Vlad Savov, the Verge:
After an entire year of speculation about whether Apple or Samsung might integrate the fingerprint sensor under the display of their flagship phones, it is actually China’s Vivo that has gotten there first. At CES 2018, I got to grips with the first smartphone to have this futuristic tech built in, and I was left a little bewildered by the experience.
The mechanics of setting up your fingerprint on the phone and then using it to unlock the device and do things like authenticate payments are the same as with a traditional fingerprint sensor. The only difference I experienced was that the Vivo handset was slower — both to learn the contours of my fingerprint and to unlock once I put my thumb on the on-screen fingerprint prompt — but not so much as to be problematic. Basically, every other fingerprint sensor these days is ridiculously fast and accurate, so with this being newer tech, its slight lag feels more palpable.
The technology here is impressive, but it is an iteration on a security solution that has been eclipsed by accurate facial recognition that isn’t dependent on ambient lighting conditions. I know that, for the iPhone users who aren’t convinced by facial recognition, it’s only fair to compare this familiar technology against today’s version of Face ID and want to see both in a future iPhone model.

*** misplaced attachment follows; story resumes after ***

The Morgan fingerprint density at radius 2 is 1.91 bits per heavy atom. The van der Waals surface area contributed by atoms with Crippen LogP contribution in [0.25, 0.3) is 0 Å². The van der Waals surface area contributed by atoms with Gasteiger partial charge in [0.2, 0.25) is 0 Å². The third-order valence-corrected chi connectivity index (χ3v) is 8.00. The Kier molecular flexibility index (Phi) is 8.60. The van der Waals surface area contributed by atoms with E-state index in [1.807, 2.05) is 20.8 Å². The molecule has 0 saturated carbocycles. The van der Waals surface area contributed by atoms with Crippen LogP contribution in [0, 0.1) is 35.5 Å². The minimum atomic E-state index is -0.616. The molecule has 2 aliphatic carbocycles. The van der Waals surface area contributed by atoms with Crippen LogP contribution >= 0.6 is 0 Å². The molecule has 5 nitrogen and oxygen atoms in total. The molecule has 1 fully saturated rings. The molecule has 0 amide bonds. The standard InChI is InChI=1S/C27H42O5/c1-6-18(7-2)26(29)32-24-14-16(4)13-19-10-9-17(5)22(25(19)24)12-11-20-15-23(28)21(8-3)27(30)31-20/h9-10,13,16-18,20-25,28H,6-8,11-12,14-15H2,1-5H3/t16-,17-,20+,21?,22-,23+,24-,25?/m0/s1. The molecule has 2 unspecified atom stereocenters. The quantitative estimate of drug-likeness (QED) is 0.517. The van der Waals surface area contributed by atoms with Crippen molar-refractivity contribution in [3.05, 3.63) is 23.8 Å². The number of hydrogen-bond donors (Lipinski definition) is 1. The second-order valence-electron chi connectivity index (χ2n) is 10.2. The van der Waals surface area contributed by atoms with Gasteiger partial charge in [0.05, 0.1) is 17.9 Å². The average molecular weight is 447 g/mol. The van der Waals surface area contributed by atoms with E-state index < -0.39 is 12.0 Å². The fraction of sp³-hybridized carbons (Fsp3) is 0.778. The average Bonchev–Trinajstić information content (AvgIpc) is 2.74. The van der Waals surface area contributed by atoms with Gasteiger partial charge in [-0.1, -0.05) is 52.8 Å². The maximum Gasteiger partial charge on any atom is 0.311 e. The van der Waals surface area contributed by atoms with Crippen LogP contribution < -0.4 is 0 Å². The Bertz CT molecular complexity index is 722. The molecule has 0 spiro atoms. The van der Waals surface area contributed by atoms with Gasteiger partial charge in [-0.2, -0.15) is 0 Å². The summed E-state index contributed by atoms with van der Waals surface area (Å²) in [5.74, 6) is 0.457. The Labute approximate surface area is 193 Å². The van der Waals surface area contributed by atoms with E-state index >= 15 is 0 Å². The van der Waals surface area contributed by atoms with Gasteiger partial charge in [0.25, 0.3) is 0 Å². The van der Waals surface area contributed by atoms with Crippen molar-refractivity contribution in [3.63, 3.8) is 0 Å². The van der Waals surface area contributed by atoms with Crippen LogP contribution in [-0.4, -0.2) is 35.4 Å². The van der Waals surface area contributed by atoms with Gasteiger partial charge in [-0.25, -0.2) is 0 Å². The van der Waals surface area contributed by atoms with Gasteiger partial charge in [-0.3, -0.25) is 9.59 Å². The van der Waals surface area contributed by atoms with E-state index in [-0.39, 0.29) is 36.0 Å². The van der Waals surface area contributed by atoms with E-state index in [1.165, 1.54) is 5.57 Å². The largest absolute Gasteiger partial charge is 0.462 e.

I don’t think that scenario is likely. There are shortcomings with Face ID today — it’s unreliable at very close range, some sunglasses don’t work with it, and it can’t recognize faces through facial coverings — but the next iPhone is likely to feature improvements to Face ID, not a duplicative authentication mechanism. From my limited perspective, it seems more efficient for Apple to use their engineering talent to make progress on Face ID rather than trying to integrate both.